Date: Monday, November 9, 2015
Session Type: ACR Poster Session B
Session Time: 9:00AM-11:00AM
Background/Purpose: Although some individual dietary factors have been identified to be associated with the development of rheumatoid arthritis (RA), few studies have examined the effects of overall eating patterns on RA. We examined overall dietary patterns in relation to the risk of RA in a large prospective cohort, the Nurses’ Health Study II (NHSII).
Methods: We prospectively followed 93,859 women free of RA at baseline who provided dietary data from 1991 to 2011 in the NHS II. Dietary data were obtained from validated food frequency questionnaires in 1991 and every 4 years during follow-up. Two dietary patterns were identified using principal component analysis: the Prudent dietary pattern characterized by high intakes of fruit, vegetables, legumes, whole grains, poultry, and fish; the Western pattern characterized by high intakes of red meats, processed meats, refined grains, French fries, desserts and sweets, and high-fat dairy products. The cumulative average pattern scores over time were categorized into quartiles. Incident RA cases were validated by medical record review. Time-varying Cox proportional hazards models were used to calculate hazard ratios (HR) after adjusting for age, census-track income, smoking, body mass index (BMI), total calories, alcohol use and physical activity.
Results : During 1,509,033 person-years of follow-up, 626 incident cases of RA developed with the mean diagnosis age of 49. In the multivariable adjusted model, the Prudent pattern was associated with a reduced risk of RA, while the Western pattern was associated with an increased risk of RA (Table). The HRs (95% CI) across increasing quartiles of the Prudent pattern score were 1.00, 0.81(0.60,1.09),0.69(0.51,0.95), and 0.71(0.52,0.98) (p trend 0.04), and for the Western pattern, HRs ((95% CI) were 1.00, 1.41(1.01,1.98), 1.61(1.14,2.27), and 1.57(1.09,2.67) (p trend 0.03). After additional adjustment for BMI, the associations were attenuated.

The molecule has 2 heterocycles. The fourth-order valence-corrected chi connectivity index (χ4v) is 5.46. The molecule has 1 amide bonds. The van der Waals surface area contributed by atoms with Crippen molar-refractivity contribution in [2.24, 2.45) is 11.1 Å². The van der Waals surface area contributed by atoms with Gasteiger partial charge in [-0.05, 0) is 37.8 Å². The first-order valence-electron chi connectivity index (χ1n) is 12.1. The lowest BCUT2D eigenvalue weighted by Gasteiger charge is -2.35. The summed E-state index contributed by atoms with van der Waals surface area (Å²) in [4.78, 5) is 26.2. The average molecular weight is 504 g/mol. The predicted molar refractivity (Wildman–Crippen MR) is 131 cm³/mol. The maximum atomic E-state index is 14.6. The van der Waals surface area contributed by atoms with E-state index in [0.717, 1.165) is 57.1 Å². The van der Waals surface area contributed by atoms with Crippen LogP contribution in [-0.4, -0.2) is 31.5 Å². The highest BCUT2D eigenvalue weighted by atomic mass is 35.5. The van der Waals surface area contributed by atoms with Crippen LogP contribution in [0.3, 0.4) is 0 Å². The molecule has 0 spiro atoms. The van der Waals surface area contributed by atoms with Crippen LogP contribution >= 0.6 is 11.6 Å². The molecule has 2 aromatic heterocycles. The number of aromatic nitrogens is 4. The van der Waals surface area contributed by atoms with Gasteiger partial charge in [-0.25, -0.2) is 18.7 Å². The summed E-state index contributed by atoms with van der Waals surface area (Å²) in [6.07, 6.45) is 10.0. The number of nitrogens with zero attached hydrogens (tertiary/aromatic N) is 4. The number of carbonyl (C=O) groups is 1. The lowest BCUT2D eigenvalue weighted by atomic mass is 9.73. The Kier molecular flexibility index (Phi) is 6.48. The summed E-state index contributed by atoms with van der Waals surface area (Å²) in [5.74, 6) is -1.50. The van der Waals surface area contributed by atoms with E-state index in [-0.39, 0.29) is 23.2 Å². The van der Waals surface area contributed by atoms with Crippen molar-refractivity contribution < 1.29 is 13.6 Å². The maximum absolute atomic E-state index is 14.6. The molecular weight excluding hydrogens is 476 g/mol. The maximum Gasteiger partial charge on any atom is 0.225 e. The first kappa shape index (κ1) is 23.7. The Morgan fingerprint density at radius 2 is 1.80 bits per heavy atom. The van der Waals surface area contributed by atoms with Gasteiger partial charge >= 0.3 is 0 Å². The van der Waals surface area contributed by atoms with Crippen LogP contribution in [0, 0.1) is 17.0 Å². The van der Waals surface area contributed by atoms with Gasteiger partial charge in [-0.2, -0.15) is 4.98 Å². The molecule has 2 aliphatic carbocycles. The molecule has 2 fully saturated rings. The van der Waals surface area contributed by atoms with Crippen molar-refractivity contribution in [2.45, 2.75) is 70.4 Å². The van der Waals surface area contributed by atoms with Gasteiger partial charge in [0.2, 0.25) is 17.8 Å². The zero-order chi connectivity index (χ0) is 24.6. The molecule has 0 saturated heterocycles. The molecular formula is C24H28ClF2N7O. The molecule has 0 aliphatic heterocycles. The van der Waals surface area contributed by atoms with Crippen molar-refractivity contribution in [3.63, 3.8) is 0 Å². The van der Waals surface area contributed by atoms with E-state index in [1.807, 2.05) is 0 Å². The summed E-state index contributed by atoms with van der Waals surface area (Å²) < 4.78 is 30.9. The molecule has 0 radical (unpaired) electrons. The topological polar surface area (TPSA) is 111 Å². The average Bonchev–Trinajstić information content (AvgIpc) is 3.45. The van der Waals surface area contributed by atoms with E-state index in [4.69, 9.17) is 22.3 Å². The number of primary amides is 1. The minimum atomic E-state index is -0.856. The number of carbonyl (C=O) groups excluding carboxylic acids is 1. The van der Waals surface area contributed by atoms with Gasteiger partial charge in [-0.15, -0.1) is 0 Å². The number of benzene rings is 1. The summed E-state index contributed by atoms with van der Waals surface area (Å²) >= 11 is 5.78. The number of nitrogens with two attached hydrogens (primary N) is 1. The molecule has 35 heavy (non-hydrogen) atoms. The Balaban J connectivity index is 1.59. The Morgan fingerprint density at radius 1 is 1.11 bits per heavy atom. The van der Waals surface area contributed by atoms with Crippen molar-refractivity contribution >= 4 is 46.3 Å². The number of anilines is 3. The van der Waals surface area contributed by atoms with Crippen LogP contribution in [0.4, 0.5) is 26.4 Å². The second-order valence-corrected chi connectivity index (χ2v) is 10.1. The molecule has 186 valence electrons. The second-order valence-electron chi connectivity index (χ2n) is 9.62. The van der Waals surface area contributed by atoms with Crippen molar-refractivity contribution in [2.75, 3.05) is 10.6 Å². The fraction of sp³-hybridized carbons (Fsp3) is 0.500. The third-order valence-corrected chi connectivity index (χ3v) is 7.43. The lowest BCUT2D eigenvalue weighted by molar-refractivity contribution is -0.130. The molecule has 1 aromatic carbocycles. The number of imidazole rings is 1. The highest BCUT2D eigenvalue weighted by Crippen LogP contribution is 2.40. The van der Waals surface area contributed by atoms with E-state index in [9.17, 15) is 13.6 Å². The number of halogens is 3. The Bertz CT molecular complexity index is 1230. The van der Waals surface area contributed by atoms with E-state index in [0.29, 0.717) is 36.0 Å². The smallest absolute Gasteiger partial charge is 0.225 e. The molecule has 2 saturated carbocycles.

Conclusion: In this female cohort study, dietary patterns were association with RA risk. A negative association was found between a Prudent diet rich in fruit, vegetables, and fish, and the risk of RA, whereas a positive association was found between a Western diet rich in refined grains, processed and red meats, desserts, and French fries, and the risk of RA. Further analysis of BMI as a potential confounder or mediator of these associations is warranted.
To cite this abstract in AMA style:Lu B, Hu Y, Sparks JA, Costenbader KH, Hu F, Karlson EW. Prospective Study of Dietary Patterns and Risk of Rheumatoid Arthritis in Women [abstract]. Arthritis Rheumatol. 2015; 67 (suppl 10). https://acrabstracts.org/abstract/prospective-study-of-dietary-patterns-and-risk-of-rheumatoid-arthritis-in-women/. Accessed July 31, 2021.
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